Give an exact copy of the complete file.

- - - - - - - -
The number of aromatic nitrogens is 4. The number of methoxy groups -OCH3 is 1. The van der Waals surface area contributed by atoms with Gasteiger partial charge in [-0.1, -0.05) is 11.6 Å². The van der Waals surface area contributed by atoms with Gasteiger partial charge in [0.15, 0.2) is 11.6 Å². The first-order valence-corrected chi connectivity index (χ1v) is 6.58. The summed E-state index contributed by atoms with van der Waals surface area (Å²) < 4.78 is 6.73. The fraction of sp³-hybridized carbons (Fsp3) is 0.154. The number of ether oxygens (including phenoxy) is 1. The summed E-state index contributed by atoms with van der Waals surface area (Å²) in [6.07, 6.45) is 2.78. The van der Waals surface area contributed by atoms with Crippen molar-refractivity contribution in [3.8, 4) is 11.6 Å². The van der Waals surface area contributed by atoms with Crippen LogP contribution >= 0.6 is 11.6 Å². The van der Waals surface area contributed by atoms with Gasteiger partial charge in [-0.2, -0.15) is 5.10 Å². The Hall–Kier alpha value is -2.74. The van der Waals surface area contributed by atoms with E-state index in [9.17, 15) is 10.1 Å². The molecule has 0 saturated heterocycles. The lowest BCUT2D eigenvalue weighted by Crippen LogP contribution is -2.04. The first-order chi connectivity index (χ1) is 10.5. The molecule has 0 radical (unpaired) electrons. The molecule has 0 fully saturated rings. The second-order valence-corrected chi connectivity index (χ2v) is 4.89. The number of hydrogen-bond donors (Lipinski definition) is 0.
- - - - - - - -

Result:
The number of aromatic nitrogens is 4. The number of methoxy groups -OCH3 is 1. The van der Waals surface area contributed by atoms with Gasteiger partial charge in [-0.1, -0.05) is 11.6 Å². The van der Waals surface area contributed by atoms with Gasteiger partial charge in [0.15, 0.2) is 11.6 Å². The first-order valence-corrected chi connectivity index (χ1v) is 6.58. The summed E-state index contributed by atoms with van der Waals surface area (Å²) < 4.78 is 6.73. The fraction of sp³-hybridized carbons (Fsp3) is 0.154. The number of ether oxygens (including phenoxy) is 1. The summed E-state index contributed by atoms with van der Waals surface area (Å²) in [6.07, 6.45) is 2.78. The van der Waals surface area contributed by atoms with Crippen molar-refractivity contribution in [3.8, 4) is 11.6 Å². The van der Waals surface area contributed by atoms with Crippen LogP contribution >= 0.6 is 11.6 Å². The van der Waals surface area contributed by atoms with Gasteiger partial charge in [-0.2, -0.15) is 5.10 Å². The Hall–Kier alpha value is -2.74. The van der Waals surface area contributed by atoms with E-state index in [9.17, 15) is 10.1 Å². The molecule has 0 saturated heterocycles. The lowest BCUT2D eigenvalue weighted by Crippen LogP contribution is -2.04. The first-order chi connectivity index (χ1) is 10.5. The molecule has 0 radical (unpaired) electrons. The molecule has 0 fully saturated rings. The second-order valence-corrected chi connectivity index (χ2v) is 4.89. The number of hydrogen-bond donors (Lipinski definition) is 0.